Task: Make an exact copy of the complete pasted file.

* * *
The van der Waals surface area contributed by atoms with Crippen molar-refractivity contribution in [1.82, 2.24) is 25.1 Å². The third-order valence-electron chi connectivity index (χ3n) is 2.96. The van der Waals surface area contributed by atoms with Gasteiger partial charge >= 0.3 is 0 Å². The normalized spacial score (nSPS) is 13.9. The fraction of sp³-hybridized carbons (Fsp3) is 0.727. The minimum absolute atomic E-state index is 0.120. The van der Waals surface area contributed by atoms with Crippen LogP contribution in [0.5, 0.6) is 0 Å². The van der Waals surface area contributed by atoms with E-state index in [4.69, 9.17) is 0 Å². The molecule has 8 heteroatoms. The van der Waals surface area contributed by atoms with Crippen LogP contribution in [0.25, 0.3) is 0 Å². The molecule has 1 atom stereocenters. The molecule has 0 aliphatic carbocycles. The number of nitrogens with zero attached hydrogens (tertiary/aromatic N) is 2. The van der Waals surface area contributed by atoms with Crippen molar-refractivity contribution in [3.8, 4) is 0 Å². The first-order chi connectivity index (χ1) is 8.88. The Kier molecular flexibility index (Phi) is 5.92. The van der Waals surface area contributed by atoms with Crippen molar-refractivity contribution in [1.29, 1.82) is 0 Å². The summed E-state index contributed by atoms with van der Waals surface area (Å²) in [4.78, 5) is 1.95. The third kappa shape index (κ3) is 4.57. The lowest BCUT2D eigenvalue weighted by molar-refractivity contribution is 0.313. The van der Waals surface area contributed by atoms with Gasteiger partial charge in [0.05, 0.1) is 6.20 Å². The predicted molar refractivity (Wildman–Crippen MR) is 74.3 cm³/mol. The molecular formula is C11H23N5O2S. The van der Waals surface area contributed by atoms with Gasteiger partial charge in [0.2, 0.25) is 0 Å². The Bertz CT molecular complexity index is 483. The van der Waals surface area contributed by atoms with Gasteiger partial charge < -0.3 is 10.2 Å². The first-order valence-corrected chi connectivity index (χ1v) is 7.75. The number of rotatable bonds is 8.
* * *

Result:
The van der Waals surface area contributed by atoms with Crippen molar-refractivity contribution in [1.82, 2.24) is 25.1 Å². The third-order valence-electron chi connectivity index (χ3n) is 2.96. The van der Waals surface area contributed by atoms with Gasteiger partial charge >= 0.3 is 0 Å². The normalized spacial score (nSPS) is 13.9. The fraction of sp³-hybridized carbons (Fsp3) is 0.727. The minimum absolute atomic E-state index is 0.120. The van der Waals surface area contributed by atoms with Crippen LogP contribution in [0.5, 0.6) is 0 Å². The van der Waals surface area contributed by atoms with E-state index in [4.69, 9.17) is 0 Å². The molecule has 8 heteroatoms. The van der Waals surface area contributed by atoms with Crippen LogP contribution in [0.25, 0.3) is 0 Å². The molecule has 1 atom stereocenters. The molecule has 0 aliphatic carbocycles. The number of nitrogens with zero attached hydrogens (tertiary/aromatic N) is 2. The van der Waals surface area contributed by atoms with Crippen molar-refractivity contribution in [3.8, 4) is 0 Å². The first-order chi connectivity index (χ1) is 8.88. The Kier molecular flexibility index (Phi) is 5.92. The van der Waals surface area contributed by atoms with Crippen molar-refractivity contribution in [1.29, 1.82) is 0 Å². The summed E-state index contributed by atoms with van der Waals surface area (Å²) in [4.78, 5) is 1.95. The third kappa shape index (κ3) is 4.57. The lowest BCUT2D eigenvalue weighted by molar-refractivity contribution is 0.313. The van der Waals surface area contributed by atoms with Gasteiger partial charge in [0.05, 0.1) is 6.20 Å². The predicted molar refractivity (Wildman–Crippen MR) is 74.3 cm³/mol. The molecular formula is C11H23N5O2S. The van der Waals surface area contributed by atoms with Gasteiger partial charge in [0.2, 0.25) is 0 Å². The Bertz CT molecular complexity index is 483. The van der Waals surface area contributed by atoms with Gasteiger partial charge < -0.3 is 10.2 Å². The first-order valence-corrected chi connectivity index (χ1v) is 7.75. The number of rotatable bonds is 8.